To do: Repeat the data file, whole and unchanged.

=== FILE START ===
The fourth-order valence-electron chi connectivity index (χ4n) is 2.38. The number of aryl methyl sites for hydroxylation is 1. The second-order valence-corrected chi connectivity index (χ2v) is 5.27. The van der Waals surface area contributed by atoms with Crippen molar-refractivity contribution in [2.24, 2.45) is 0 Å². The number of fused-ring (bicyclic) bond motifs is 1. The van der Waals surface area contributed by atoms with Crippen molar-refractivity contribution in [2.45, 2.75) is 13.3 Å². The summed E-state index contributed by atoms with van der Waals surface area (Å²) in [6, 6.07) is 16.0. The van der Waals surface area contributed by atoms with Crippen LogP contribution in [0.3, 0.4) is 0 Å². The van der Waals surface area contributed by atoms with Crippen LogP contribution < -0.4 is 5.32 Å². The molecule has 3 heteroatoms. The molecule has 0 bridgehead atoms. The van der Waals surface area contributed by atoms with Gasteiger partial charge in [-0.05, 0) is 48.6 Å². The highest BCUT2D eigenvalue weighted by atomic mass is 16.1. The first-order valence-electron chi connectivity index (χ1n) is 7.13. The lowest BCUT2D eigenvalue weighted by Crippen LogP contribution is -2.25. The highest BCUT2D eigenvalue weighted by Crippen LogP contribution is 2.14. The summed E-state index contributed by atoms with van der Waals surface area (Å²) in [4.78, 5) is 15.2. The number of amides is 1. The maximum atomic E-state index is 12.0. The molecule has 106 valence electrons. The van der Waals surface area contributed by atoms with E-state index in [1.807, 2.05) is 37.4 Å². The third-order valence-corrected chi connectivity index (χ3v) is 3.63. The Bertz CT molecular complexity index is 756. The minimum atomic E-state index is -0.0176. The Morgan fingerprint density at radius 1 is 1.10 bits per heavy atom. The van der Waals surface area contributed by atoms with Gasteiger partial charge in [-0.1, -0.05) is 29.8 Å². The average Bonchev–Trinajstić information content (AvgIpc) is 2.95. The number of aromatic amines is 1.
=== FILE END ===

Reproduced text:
The fourth-order valence-electron chi connectivity index (χ4n) is 2.38. The number of aryl methyl sites for hydroxylation is 1. The second-order valence-corrected chi connectivity index (χ2v) is 5.27. The van der Waals surface area contributed by atoms with Crippen molar-refractivity contribution in [2.24, 2.45) is 0 Å². The number of fused-ring (bicyclic) bond motifs is 1. The van der Waals surface area contributed by atoms with Crippen molar-refractivity contribution in [2.45, 2.75) is 13.3 Å². The summed E-state index contributed by atoms with van der Waals surface area (Å²) in [6, 6.07) is 16.0. The van der Waals surface area contributed by atoms with Crippen LogP contribution in [0.3, 0.4) is 0 Å². The van der Waals surface area contributed by atoms with Crippen LogP contribution < -0.4 is 5.32 Å². The molecule has 3 heteroatoms. The molecule has 0 bridgehead atoms. The van der Waals surface area contributed by atoms with Gasteiger partial charge in [-0.05, 0) is 48.6 Å². The highest BCUT2D eigenvalue weighted by atomic mass is 16.1. The first-order valence-electron chi connectivity index (χ1n) is 7.13. The lowest BCUT2D eigenvalue weighted by Crippen LogP contribution is -2.25. The highest BCUT2D eigenvalue weighted by Crippen LogP contribution is 2.14. The summed E-state index contributed by atoms with van der Waals surface area (Å²) in [4.78, 5) is 15.2. The number of amides is 1. The maximum atomic E-state index is 12.0. The molecule has 106 valence electrons. The van der Waals surface area contributed by atoms with E-state index in [1.807, 2.05) is 37.4 Å². The third-order valence-corrected chi connectivity index (χ3v) is 3.63. The Bertz CT molecular complexity index is 756. The minimum atomic E-state index is -0.0176. The Morgan fingerprint density at radius 1 is 1.10 bits per heavy atom. The van der Waals surface area contributed by atoms with Gasteiger partial charge in [-0.1, -0.05) is 29.8 Å². The average Bonchev–Trinajstić information content (AvgIpc) is 2.95. The number of aromatic amines is 1.